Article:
HOUSE OF FLYING DAGGERS is the latest from Hero director Yimou Zhang, and it's every bit as visually sumptuous as its predecessor- but it has an even shallower story at its base. In HoFD, government soldier Takeshi Kaneshiro, as Jin, helps the lovely Zhang Ziyi, as Mei, the seemingly blind daughter of the old former leader of the rebel House of Flying Daggers, escape from prison in order to follow her to the nest of the insurrectors- but he falls in love with her and she with him, and that causes complications. Seems that a member of the HoFD is deeply in love with her, and has been on a secret mission for three years, living just to see her again- so you can imagine that he is not happy that she seems ready to spurn him for the newer man. The pursuit itself is given to several multicolored set pieces and fight scenes, all of which are lively and clever- especially a wire-fu throwdown in a bamboo forest. Like Hero, the story is of secondary importance in Zhang's films anyway and the bulk of the film was certainly entertaining enough. Sometimes it was almost too colorful- often the scenery would change from orange, yellow and red Autumnal foliage to bright green to winter gray without warning, and while I suppose it could be justified as altitude changes, creative hubris, or something, it was bothersome. The underlying theme seemed to be the uncertainties in any relationship, and how they affect each person involved- and Zhang pulls it off until the very end. The climactic snowy showdown scene, in which the choices made and the implied reasons for making these choices were made manifest, just didn't quite work for me. Oh well. It's still an excellent film and well worth checking out if you get the chance.
I also caught a screening of NATIONAL TREASURE, the Nic Cage actioner which gives us Mr. Coppola as a treasure hunter who has been obsessed (as has his father, and his grandfather too) with finding a legendary hoard that the founding fathers themselves hid, providing clues in a multitude of places including the back of the Declaration of Independence itself. It's a goofy, audacious idea, and the movie wisely doesn't take itself too seriously; it's easy to get caught up in Cage & Co.'s pursuit of the clues, just like some sort of novel aimed at teenagers. He's competing with a former ally-turned rival played by Sean (Boromir) Bean, and the cat-and-mouse between these two is fun. Less fun, or credible, is Diane Kruger as the Director of the National Archives, who gets involved unwillingly at first but soon ends up not only helping Cage out but falling in love with him as well. Of course. By the time Harvey Keitel shows up as an FBI agent, you just throw up your hands and go with it. National Treasure is no landmark of cinema, but it is lively and enjoyable. A good rainy day movie, I'd think.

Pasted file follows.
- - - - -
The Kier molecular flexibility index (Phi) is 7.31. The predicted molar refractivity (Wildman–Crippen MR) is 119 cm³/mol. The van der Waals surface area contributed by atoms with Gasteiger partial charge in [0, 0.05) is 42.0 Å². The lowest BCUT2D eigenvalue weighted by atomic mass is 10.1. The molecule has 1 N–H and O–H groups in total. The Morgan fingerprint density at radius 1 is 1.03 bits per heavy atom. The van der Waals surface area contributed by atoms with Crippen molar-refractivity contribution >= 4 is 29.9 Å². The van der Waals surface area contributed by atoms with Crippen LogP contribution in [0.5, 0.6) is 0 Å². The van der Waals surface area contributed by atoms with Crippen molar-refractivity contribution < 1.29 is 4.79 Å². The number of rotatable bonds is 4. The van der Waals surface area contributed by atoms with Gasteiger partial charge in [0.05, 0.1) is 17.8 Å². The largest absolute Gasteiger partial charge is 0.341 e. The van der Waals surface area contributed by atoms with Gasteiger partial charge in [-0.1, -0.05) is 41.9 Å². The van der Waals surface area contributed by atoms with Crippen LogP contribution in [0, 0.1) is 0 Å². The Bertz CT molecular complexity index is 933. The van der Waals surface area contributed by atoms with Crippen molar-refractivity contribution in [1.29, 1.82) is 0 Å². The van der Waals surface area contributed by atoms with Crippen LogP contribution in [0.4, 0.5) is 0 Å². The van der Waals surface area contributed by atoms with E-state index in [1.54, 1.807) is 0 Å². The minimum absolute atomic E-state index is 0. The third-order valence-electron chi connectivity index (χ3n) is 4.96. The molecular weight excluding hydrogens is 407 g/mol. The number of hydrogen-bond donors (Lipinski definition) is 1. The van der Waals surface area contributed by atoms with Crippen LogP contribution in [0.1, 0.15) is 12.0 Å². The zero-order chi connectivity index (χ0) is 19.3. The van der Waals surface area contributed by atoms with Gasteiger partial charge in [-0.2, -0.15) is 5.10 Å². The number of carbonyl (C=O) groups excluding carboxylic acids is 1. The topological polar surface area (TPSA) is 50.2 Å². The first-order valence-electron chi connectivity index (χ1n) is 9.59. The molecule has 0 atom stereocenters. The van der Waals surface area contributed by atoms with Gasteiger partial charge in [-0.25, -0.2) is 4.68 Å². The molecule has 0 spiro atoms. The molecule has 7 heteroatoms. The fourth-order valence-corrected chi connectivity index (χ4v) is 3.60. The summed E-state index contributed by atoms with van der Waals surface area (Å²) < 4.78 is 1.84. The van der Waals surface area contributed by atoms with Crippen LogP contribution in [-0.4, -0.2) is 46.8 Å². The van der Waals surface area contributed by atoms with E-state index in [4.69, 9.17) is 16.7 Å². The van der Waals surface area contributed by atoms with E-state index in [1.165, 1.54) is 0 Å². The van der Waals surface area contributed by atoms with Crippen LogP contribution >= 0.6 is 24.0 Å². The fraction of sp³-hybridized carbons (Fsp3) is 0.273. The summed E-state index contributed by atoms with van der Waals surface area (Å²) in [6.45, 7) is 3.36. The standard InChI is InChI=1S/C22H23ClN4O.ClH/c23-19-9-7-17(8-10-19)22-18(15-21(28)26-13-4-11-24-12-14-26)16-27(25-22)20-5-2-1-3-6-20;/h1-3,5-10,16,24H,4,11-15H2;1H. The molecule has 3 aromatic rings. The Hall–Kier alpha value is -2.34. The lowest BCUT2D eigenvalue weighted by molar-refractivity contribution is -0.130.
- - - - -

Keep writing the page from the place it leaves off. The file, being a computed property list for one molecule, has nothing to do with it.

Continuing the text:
One other newish film I saw the other night was THE DAY AFTER TOMORROW, last year's attempt to revive that long-abandoned 70s cinema staple, the Irwin Allen disaster movie. Set in the not-so-distant future, in which global warming somehow causes climatological chaos, the science in this flick is atrocious, and while it helped to have read the lambasting that Intuitor gave it after its release, you can easily tell that like 2003's The Core, the filmmakers weren't gonna let a little thing like scientific accuracy and logic get in the way of the kewl special effects set pieces. Even though the likes of Dennis Quaid and Jake Gyllenhall are good, they take a back seat to the wacky weather happenings. Glad I didn't drop eight bucks to see this at the theatre.